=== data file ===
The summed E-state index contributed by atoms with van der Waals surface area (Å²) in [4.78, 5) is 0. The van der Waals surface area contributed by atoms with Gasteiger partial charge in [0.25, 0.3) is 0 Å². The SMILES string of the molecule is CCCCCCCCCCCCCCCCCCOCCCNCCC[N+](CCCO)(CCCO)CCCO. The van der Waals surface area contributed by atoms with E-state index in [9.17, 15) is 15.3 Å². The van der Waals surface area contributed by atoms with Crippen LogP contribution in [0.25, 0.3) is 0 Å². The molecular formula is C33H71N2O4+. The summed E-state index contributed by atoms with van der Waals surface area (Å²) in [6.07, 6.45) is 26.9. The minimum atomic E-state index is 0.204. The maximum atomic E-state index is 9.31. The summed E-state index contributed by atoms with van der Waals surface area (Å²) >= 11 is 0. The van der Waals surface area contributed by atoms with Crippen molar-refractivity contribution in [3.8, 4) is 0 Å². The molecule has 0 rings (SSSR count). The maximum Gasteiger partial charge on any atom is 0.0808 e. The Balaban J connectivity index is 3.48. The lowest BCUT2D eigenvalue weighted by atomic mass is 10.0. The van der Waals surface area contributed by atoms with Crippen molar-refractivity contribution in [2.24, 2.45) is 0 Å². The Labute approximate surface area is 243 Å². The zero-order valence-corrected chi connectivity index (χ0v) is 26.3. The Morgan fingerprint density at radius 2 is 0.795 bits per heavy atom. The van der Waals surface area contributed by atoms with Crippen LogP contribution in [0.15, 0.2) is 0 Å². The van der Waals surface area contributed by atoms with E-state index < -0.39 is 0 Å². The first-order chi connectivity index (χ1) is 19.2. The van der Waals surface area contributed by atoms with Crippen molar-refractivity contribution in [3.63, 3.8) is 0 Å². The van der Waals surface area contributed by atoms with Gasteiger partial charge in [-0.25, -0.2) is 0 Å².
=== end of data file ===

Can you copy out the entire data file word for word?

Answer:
The summed E-state index contributed by atoms with van der Waals surface area (Å²) in [4.78, 5) is 0. The van der Waals surface area contributed by atoms with Gasteiger partial charge in [0.25, 0.3) is 0 Å². The SMILES string of the molecule is CCCCCCCCCCCCCCCCCCOCCCNCCC[N+](CCCO)(CCCO)CCCO. The van der Waals surface area contributed by atoms with E-state index in [9.17, 15) is 15.3 Å². The van der Waals surface area contributed by atoms with Crippen LogP contribution in [0.25, 0.3) is 0 Å². The molecular formula is C33H71N2O4+. The summed E-state index contributed by atoms with van der Waals surface area (Å²) in [6.07, 6.45) is 26.9. The minimum atomic E-state index is 0.204. The maximum atomic E-state index is 9.31. The summed E-state index contributed by atoms with van der Waals surface area (Å²) >= 11 is 0. The van der Waals surface area contributed by atoms with Crippen molar-refractivity contribution in [3.8, 4) is 0 Å². The molecule has 0 rings (SSSR count). The maximum Gasteiger partial charge on any atom is 0.0808 e. The Balaban J connectivity index is 3.48. The lowest BCUT2D eigenvalue weighted by atomic mass is 10.0. The van der Waals surface area contributed by atoms with Crippen molar-refractivity contribution in [2.24, 2.45) is 0 Å². The Labute approximate surface area is 243 Å². The zero-order valence-corrected chi connectivity index (χ0v) is 26.3. The Morgan fingerprint density at radius 2 is 0.795 bits per heavy atom. The van der Waals surface area contributed by atoms with Crippen LogP contribution in [0.15, 0.2) is 0 Å². The van der Waals surface area contributed by atoms with E-state index < -0.39 is 0 Å². The first-order chi connectivity index (χ1) is 19.2. The van der Waals surface area contributed by atoms with Crippen molar-refractivity contribution in [3.63, 3.8) is 0 Å². The van der Waals surface area contributed by atoms with Gasteiger partial charge in [-0.25, -0.2) is 0 Å².